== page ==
To avoid a cascading or propagation of risk similar strategies should be used to avoid weaknesses in the compliance chain.

Obligations should consider risk handling strategies used by dependant obligations to so that they do not become the weakest link.

3. Do the benefits outweigh the costs?

The cost of the handling should be commensurate with the cost of the risk. This evaluation may position some strategies as too expensive compared with the loss or benefit anticipated.

4. Is the risk handling strategy feasible?

Deciding on a risk handling strategy is necessary, but so is having feasible measures available to implement. It is best not to rely on the invention of new technologies to handle critical uncertainties.

The lack of available risk measures may demand choosing a different risk handling strategy.

5. How effective is the risk handling strategy?

Risk measures may be available, feasible, but not effective enough to buy down risk below the risk tolerance level. This may require additional strategies to contend with the residual risk. In DOE terms this means promoting the residual risk to the primary risk category along with the inherent risk.

Evaluating the effectiveness of a selected risk strategy is necessary to knowing how much residual risk is left which in turn needs to be handled.

6. How long does the obligation last?

Obligations typically have a long life-cycle which means the effectiveness of risk measures should be monitored continuously and adjusted when necessary. To help with this the decision of risk handling strategy should be captured in the obligations-risk register along with other obligation and risk information to provide context for the risk controls.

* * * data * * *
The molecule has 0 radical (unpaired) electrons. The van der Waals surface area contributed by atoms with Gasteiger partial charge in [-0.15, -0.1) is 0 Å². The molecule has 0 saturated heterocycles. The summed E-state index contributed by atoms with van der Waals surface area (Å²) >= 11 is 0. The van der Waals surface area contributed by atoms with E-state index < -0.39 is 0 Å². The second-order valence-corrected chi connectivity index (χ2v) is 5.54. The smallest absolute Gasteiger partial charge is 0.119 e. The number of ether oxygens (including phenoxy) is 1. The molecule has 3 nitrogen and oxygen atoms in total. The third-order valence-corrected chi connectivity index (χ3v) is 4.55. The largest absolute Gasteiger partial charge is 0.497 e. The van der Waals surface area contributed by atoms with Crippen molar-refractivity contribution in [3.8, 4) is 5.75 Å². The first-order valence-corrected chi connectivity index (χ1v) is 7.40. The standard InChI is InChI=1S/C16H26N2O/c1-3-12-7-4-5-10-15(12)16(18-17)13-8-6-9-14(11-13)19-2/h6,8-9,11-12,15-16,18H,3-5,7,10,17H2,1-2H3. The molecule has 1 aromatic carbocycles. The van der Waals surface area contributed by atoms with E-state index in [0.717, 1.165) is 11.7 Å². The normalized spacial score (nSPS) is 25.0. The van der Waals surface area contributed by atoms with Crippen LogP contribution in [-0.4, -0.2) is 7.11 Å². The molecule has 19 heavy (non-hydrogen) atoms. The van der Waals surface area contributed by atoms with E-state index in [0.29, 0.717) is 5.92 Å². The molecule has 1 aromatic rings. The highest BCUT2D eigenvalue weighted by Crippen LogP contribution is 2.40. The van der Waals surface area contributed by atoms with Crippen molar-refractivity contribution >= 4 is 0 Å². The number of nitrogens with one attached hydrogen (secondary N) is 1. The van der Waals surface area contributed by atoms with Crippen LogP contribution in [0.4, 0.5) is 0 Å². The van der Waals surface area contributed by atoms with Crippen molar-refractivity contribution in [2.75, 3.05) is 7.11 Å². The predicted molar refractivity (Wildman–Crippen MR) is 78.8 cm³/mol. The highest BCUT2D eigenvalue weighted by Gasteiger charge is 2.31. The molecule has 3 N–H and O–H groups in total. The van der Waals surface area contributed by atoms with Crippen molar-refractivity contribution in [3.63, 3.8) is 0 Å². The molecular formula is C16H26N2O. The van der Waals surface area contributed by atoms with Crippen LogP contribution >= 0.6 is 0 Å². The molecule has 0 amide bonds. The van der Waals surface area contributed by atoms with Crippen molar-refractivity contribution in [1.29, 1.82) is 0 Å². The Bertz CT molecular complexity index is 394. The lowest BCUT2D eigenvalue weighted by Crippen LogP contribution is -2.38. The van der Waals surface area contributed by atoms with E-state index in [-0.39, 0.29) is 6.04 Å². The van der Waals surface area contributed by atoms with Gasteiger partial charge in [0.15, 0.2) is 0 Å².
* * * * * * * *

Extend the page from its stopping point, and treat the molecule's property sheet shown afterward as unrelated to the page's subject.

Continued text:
If over the course of the obligation's life-cycle the chosen strategy does not perform as specified improvements may be required. In some cases, a different risk handling strategy may be needed.

If the obligation is retired then the corresponding controls may be decommissioned if not needed by another obligation.


As regulations continue to expand to include outcome and performance-based designs choosing the best risk handling strategies will become increasingly important. This reflects the growing shift of risk transferring or shared by regulators with industry and individual companies.

The DOE guidelines provide a robust framework for managing project risk that can be applied to compliance to improve the probability of meeting obligations. At a minimum it will help organizations know why risk controls have been chosen so they can better evaluate their effectiveness and make adjustments when and if necessary.